Enduring Powers Of Attorney – What You Need To Know About Them

Author:Mr Mark Ludlow
Profession:Ronan Daly Jermyn
 
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What is an Enduring Powers of Attorney?

An Enduring Power of Attorney (“EPA”) is a legal document. It allows you to choose who will make certain decisions for you in the event that you become unable to make decisions for yourself. If you do not have an EPA in place and you lose mental capacity wardship may be the only alternative.

The powers under an EPA only come into effect if you lose mental capacity. This could occur gradually over time if you develop a neurological disease such as Alzheimer's, but could also occur suddenly if you suffer a head injury in an accident.

What type of powers would the attorney have and how do they exercise them?

Within certain limits, you decide the scope of the powers you grant to your attorney (or attorneys) and the circumstances in which they can exercise them is for you to decide.

You could give your attorneys power to make "personal care decisions" or “financial decisions” or both. You could appoint one attorney (or a number of attorneys) to make financial decisions for you, and a different attorney(s) to make personal care decisions for you. If you are appointing multiple attorneys then you can decide whether they must all agree on each decision (act jointly), or whether they can act independently of each other (or act jointly and severally). There are advantages and disadvantages to both. Does the attorney have to be a lawyer (solicitor / barrister)?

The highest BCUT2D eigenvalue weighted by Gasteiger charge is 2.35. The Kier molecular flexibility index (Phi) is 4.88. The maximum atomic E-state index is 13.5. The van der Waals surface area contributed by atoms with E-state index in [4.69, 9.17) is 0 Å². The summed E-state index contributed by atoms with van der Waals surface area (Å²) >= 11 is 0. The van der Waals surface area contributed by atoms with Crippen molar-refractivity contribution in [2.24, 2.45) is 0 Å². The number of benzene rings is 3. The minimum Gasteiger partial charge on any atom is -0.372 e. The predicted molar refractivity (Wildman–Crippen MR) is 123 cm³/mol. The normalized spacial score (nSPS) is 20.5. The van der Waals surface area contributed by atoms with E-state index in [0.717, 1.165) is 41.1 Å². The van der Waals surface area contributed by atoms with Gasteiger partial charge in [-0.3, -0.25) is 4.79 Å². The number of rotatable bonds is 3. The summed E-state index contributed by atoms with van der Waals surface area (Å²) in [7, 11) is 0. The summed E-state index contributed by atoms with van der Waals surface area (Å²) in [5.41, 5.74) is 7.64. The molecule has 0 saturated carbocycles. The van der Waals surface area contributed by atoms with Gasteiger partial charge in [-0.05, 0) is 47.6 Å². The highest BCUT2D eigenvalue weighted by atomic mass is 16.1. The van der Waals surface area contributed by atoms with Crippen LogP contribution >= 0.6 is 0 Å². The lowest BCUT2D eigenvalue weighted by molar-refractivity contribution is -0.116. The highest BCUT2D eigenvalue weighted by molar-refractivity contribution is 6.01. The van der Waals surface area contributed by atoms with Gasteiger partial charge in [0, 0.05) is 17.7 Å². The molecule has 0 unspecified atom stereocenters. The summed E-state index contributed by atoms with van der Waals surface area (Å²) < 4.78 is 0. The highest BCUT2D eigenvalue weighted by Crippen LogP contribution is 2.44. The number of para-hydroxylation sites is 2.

No, while we are familiar with American television programs which describe lawyers as 'attorneys', in the context of an EPA, an attorney simply refers to the person granted the powers to decide. You can appoint a trusted family member or friend and in practice this is what tends to happen.

What are personal care decisions?

A personal care decision is a decision concerning one or more of the following:

Where and with whom you should live Whom you should see and not see What training and rehabilitation you should get Your diet and dress Inspection of your personal papers Housing, social welfare and other benefits I have a will, do I need an EPA?

A will and an EPA are different. A will only takes effect on your death. An EPA can only operate during your life, and only in the event that you lose mental capacity. Whether you wish to put an EPA in place is a personal decision.

Are there safeguards and conditions?

Yes, there are a number of conditions which must be complied with before an EPA can be put in place, and again before it can become...

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